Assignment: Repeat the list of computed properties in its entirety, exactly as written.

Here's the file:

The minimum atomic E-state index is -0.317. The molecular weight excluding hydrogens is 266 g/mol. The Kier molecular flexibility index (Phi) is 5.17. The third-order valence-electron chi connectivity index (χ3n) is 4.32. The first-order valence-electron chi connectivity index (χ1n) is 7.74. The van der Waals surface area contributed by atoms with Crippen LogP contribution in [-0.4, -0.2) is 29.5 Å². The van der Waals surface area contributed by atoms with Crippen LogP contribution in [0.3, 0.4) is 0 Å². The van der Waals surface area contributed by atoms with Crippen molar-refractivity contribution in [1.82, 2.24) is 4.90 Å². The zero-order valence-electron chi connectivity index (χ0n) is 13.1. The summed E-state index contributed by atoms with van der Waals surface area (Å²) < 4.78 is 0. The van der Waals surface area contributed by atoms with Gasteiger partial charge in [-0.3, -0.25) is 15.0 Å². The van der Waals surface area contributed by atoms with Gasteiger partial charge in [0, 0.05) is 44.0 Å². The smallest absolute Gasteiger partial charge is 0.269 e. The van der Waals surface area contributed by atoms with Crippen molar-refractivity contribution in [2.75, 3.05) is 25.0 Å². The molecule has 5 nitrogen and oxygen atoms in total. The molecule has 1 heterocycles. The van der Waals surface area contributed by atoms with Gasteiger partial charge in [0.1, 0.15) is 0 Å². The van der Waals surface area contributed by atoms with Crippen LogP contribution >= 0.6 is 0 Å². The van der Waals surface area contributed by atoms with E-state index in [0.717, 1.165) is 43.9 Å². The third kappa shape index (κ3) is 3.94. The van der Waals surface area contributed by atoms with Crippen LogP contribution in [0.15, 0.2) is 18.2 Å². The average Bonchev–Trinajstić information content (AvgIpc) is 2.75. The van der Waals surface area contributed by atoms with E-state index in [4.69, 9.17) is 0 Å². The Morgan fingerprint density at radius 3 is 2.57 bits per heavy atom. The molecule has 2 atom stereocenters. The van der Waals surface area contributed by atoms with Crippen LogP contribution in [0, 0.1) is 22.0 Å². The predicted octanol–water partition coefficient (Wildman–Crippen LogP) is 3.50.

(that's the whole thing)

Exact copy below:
The minimum atomic E-state index is -0.317. The molecular weight excluding hydrogens is 266 g/mol. The Kier molecular flexibility index (Phi) is 5.17. The third-order valence-electron chi connectivity index (χ3n) is 4.32. The first-order valence-electron chi connectivity index (χ1n) is 7.74. The van der Waals surface area contributed by atoms with Crippen LogP contribution in [-0.4, -0.2) is 29.5 Å². The van der Waals surface area contributed by atoms with Crippen LogP contribution in [0.3, 0.4) is 0 Å². The van der Waals surface area contributed by atoms with Crippen molar-refractivity contribution in [1.82, 2.24) is 4.90 Å². The zero-order valence-electron chi connectivity index (χ0n) is 13.1. The summed E-state index contributed by atoms with van der Waals surface area (Å²) < 4.78 is 0. The van der Waals surface area contributed by atoms with Gasteiger partial charge in [-0.3, -0.25) is 15.0 Å². The van der Waals surface area contributed by atoms with Gasteiger partial charge in [0, 0.05) is 44.0 Å². The smallest absolute Gasteiger partial charge is 0.269 e. The van der Waals surface area contributed by atoms with Crippen molar-refractivity contribution in [2.75, 3.05) is 25.0 Å². The molecule has 5 nitrogen and oxygen atoms in total. The molecule has 1 heterocycles. The van der Waals surface area contributed by atoms with Gasteiger partial charge in [0.1, 0.15) is 0 Å². The van der Waals surface area contributed by atoms with Crippen LogP contribution >= 0.6 is 0 Å². The van der Waals surface area contributed by atoms with E-state index in [0.717, 1.165) is 43.9 Å². The third kappa shape index (κ3) is 3.94. The van der Waals surface area contributed by atoms with Crippen LogP contribution in [0.15, 0.2) is 18.2 Å². The average Bonchev–Trinajstić information content (AvgIpc) is 2.75. The van der Waals surface area contributed by atoms with E-state index in [4.69, 9.17) is 0 Å². The Morgan fingerprint density at radius 3 is 2.57 bits per heavy atom. The molecule has 2 atom stereocenters. The van der Waals surface area contributed by atoms with Crippen LogP contribution in [0, 0.1) is 22.0 Å². The predicted octanol–water partition coefficient (Wildman–Crippen LogP) is 3.50.